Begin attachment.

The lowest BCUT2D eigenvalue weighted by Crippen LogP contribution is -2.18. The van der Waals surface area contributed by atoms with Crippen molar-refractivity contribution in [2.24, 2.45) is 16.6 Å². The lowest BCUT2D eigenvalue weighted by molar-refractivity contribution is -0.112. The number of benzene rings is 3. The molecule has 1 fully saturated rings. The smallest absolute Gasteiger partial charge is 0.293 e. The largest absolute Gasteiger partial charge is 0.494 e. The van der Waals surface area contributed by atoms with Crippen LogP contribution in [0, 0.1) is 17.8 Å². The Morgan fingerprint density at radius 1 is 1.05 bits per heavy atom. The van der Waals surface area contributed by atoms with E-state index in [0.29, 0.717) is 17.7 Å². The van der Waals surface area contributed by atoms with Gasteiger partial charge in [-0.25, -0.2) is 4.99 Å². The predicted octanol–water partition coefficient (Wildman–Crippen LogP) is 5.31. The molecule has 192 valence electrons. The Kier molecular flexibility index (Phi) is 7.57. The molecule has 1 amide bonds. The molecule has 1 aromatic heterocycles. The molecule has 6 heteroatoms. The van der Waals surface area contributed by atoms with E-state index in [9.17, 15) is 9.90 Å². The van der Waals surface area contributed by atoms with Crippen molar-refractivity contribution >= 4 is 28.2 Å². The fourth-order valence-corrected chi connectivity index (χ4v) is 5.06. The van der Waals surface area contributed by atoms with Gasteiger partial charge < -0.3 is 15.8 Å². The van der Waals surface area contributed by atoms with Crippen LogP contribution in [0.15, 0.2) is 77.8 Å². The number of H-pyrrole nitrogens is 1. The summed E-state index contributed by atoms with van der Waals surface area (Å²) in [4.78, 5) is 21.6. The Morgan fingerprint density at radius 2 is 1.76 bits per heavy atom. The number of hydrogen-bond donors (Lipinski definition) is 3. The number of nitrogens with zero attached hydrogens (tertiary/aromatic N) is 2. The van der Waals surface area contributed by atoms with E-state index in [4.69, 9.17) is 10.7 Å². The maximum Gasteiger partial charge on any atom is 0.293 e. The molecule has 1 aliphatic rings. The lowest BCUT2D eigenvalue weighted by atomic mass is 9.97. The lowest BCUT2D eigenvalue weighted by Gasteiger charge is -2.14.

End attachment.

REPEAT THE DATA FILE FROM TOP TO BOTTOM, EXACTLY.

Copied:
The lowest BCUT2D eigenvalue weighted by Crippen LogP contribution is -2.18. The van der Waals surface area contributed by atoms with Crippen molar-refractivity contribution in [2.24, 2.45) is 16.6 Å². The lowest BCUT2D eigenvalue weighted by molar-refractivity contribution is -0.112. The number of benzene rings is 3. The molecule has 1 fully saturated rings. The smallest absolute Gasteiger partial charge is 0.293 e. The largest absolute Gasteiger partial charge is 0.494 e. The van der Waals surface area contributed by atoms with Crippen LogP contribution in [0, 0.1) is 17.8 Å². The Morgan fingerprint density at radius 1 is 1.05 bits per heavy atom. The van der Waals surface area contributed by atoms with E-state index in [0.29, 0.717) is 17.7 Å². The van der Waals surface area contributed by atoms with Gasteiger partial charge in [-0.25, -0.2) is 4.99 Å². The predicted octanol–water partition coefficient (Wildman–Crippen LogP) is 5.31. The molecule has 192 valence electrons. The Kier molecular flexibility index (Phi) is 7.57. The molecule has 1 amide bonds. The molecule has 1 aromatic heterocycles. The molecule has 6 heteroatoms. The van der Waals surface area contributed by atoms with E-state index in [9.17, 15) is 9.90 Å². The van der Waals surface area contributed by atoms with Crippen molar-refractivity contribution >= 4 is 28.2 Å². The fourth-order valence-corrected chi connectivity index (χ4v) is 5.06. The van der Waals surface area contributed by atoms with Gasteiger partial charge < -0.3 is 15.8 Å². The van der Waals surface area contributed by atoms with Crippen LogP contribution in [0.15, 0.2) is 77.8 Å². The number of H-pyrrole nitrogens is 1. The summed E-state index contributed by atoms with van der Waals surface area (Å²) in [4.78, 5) is 21.6. The Morgan fingerprint density at radius 2 is 1.76 bits per heavy atom. The number of hydrogen-bond donors (Lipinski definition) is 3. The number of nitrogens with zero attached hydrogens (tertiary/aromatic N) is 2. The van der Waals surface area contributed by atoms with E-state index in [4.69, 9.17) is 10.7 Å². The maximum Gasteiger partial charge on any atom is 0.293 e. The molecule has 1 aliphatic rings. The lowest BCUT2D eigenvalue weighted by atomic mass is 9.97. The lowest BCUT2D eigenvalue weighted by Gasteiger charge is -2.14.